Sunday, April 25, 2010
Salads, to me, are the epitome of spring foods. Even though you won't find the greens and other traditional salad accouterments in your garden until later in the summer, wild greens are out there if you know how to find them. Somehow as soon as the snow is gone and trees start showing some green I just can't bear to eat hot foods for lunch and I start to crave the fresh flavours of a salad. Whether you harvest your ingredients from nature or get them at the market salads are the way to go for spring.
My first salad of the season accompanied grilled chicken and steak. I barbecued the chicken and seasoned the steak with rich earthy flavours since there was still a chill in the air and the heartiness of the meat was a comfort indeed.
To balance it out, I made a Grilled Avocado Salad, again balancing the heavy richness of the avocado with the acidic sweetness of tomato and the pungent flavors of onion and sweet basil.
Grilled Avocado Salad
1 Large Ripe Avocado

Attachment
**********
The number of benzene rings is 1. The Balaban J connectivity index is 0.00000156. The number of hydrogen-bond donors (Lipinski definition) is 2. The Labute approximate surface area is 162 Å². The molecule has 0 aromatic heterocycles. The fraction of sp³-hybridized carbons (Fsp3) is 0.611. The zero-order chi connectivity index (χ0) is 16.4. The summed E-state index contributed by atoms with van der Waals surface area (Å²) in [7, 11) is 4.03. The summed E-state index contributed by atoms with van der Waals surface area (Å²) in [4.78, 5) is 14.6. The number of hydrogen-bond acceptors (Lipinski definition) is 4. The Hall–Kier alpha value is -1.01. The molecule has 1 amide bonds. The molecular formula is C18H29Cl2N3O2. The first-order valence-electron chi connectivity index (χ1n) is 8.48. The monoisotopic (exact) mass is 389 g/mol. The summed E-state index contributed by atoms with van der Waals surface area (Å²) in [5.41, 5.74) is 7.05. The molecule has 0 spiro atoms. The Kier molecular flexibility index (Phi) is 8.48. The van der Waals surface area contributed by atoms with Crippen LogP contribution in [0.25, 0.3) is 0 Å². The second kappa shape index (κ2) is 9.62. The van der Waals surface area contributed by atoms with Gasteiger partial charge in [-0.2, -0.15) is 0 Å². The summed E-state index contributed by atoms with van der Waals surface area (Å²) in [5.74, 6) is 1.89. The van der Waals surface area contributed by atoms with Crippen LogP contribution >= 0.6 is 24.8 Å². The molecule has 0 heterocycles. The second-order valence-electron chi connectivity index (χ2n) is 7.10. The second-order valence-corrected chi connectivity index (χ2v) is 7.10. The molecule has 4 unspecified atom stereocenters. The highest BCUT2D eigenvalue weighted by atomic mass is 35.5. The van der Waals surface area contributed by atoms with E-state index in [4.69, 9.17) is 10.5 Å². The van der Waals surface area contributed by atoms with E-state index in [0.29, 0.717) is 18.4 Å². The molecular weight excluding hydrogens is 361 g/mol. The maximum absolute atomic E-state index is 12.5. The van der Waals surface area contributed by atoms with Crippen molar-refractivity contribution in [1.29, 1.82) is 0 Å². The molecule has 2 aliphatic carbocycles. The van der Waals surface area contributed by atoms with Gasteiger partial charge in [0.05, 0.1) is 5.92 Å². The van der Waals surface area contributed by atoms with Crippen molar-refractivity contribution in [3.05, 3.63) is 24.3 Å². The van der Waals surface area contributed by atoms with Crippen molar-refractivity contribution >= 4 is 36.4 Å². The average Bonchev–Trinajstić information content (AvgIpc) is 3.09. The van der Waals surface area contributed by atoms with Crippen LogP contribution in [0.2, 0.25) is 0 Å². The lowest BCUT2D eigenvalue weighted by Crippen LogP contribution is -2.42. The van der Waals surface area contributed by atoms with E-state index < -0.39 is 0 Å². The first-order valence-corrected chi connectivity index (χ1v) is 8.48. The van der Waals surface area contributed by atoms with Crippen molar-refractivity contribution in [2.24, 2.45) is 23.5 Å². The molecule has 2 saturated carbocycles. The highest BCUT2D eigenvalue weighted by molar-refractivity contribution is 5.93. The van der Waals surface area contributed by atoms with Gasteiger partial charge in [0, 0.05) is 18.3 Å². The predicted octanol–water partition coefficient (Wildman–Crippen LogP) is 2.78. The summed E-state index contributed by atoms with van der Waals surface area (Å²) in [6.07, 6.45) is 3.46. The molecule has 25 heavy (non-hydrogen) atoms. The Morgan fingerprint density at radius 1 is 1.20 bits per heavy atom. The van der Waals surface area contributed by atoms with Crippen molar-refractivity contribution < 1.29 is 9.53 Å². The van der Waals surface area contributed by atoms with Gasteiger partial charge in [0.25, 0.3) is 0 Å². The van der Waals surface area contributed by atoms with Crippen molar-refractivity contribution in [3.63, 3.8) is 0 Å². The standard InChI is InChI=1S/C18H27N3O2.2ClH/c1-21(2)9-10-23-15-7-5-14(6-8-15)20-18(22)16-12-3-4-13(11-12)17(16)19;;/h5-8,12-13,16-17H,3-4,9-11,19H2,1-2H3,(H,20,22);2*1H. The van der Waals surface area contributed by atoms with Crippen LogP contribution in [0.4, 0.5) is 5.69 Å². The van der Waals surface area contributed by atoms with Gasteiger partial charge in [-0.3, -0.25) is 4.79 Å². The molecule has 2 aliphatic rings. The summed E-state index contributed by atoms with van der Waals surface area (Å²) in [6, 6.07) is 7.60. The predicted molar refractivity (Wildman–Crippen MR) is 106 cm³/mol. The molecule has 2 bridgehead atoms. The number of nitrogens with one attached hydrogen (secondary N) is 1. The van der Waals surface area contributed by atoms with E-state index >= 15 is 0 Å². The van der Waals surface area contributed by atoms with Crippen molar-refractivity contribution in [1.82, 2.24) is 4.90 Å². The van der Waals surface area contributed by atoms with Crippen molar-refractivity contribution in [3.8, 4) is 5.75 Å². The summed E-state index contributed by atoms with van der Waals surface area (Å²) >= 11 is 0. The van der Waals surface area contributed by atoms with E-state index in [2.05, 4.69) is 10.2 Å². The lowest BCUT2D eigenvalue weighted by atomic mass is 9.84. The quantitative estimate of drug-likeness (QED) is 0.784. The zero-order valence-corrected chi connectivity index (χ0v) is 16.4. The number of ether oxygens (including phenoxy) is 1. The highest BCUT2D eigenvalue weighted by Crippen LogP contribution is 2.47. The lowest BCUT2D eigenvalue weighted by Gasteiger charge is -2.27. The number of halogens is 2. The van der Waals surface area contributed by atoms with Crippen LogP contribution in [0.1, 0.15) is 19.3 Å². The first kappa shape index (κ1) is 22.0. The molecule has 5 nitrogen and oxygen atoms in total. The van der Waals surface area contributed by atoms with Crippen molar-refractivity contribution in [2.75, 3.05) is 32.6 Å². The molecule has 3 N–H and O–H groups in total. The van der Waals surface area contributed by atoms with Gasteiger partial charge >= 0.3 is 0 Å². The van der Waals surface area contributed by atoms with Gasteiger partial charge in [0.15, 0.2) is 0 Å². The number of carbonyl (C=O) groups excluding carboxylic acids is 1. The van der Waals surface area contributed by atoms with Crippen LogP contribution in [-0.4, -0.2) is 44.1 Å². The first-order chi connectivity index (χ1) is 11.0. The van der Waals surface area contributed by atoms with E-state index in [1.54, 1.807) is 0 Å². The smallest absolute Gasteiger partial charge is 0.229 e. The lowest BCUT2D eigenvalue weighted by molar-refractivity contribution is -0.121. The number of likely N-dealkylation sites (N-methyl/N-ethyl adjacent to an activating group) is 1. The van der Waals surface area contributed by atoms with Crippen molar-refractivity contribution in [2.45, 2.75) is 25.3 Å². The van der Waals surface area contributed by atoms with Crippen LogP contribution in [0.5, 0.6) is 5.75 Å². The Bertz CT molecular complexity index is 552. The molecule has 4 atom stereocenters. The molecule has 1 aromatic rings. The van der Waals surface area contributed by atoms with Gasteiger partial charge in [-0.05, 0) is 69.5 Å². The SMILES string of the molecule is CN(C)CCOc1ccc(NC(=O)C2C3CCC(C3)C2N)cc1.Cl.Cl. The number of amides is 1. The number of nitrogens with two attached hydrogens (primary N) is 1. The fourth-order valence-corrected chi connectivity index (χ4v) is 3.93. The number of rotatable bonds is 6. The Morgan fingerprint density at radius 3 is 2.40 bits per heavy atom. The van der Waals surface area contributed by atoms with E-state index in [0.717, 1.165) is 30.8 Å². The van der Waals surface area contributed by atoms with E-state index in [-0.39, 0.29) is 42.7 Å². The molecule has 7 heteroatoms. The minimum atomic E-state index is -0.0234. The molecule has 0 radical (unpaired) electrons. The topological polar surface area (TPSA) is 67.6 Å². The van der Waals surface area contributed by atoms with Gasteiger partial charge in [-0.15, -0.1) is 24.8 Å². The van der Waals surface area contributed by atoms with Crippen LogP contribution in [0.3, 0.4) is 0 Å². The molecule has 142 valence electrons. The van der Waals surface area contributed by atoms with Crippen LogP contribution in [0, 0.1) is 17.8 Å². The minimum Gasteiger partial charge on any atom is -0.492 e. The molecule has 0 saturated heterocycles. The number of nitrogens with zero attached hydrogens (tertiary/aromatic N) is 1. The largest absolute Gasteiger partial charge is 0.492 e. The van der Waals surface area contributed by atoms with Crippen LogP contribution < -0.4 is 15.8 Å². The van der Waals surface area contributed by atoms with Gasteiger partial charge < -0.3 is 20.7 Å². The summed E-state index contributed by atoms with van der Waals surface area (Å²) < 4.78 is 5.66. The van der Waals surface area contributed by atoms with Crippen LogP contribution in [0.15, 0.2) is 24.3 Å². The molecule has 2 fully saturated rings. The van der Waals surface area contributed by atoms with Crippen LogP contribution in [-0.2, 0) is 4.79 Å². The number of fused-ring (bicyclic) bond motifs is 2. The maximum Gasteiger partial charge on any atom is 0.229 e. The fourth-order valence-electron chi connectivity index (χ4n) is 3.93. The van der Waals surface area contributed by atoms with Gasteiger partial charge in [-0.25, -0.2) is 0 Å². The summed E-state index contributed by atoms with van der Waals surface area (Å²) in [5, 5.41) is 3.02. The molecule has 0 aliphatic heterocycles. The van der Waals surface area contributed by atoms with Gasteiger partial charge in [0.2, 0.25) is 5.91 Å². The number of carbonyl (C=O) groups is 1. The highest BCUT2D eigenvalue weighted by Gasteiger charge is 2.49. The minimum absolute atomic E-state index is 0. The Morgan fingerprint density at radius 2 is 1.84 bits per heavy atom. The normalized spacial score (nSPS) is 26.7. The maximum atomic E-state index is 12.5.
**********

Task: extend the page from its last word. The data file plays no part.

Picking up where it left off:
1 Medium Large Ripe Tomato
1/2 Red Onion
Salt And Pepper to taste
1 Tbsp Olive Oil
1 1/2 Tbsp Basil Vinegar
1 Handful of Fresh Basil or 1 Tbsp Dried Basil (fresh is best but dried will do)
1/2 Tbsp Tarragon
Start by slicing the onion and tomato. You can do this any way you like but I like chunky tomatoes so I slice them, Halve the slice and cut each half into thirds. For the onions, halve the onion and slice it to make nice half rings. Add the spices olive oil and vinegar and toss well. Let this sit while you prepare the avocado. Halve the avocado and remove the pit. Drizzle some olive oil on a plate. Next slice your avocado vertically and lay the slices in the olive oil (coat both sides of each slice). Place your avocados on the grill on a medium heat (If grilling with charcoal put them midway to the outside of your grill rack not directly over the hottest part of the coals.) for a 1-2 minutes on each side. You will need to watch they do not burn but once they have browned a bit take them off. Finally cut the slices into chunks removing the outer rind and add the avocado to the salad mixture, toss and let rest until dinner is ready. (I like to do this right before the meat is done so the avocado is still slightly warm.)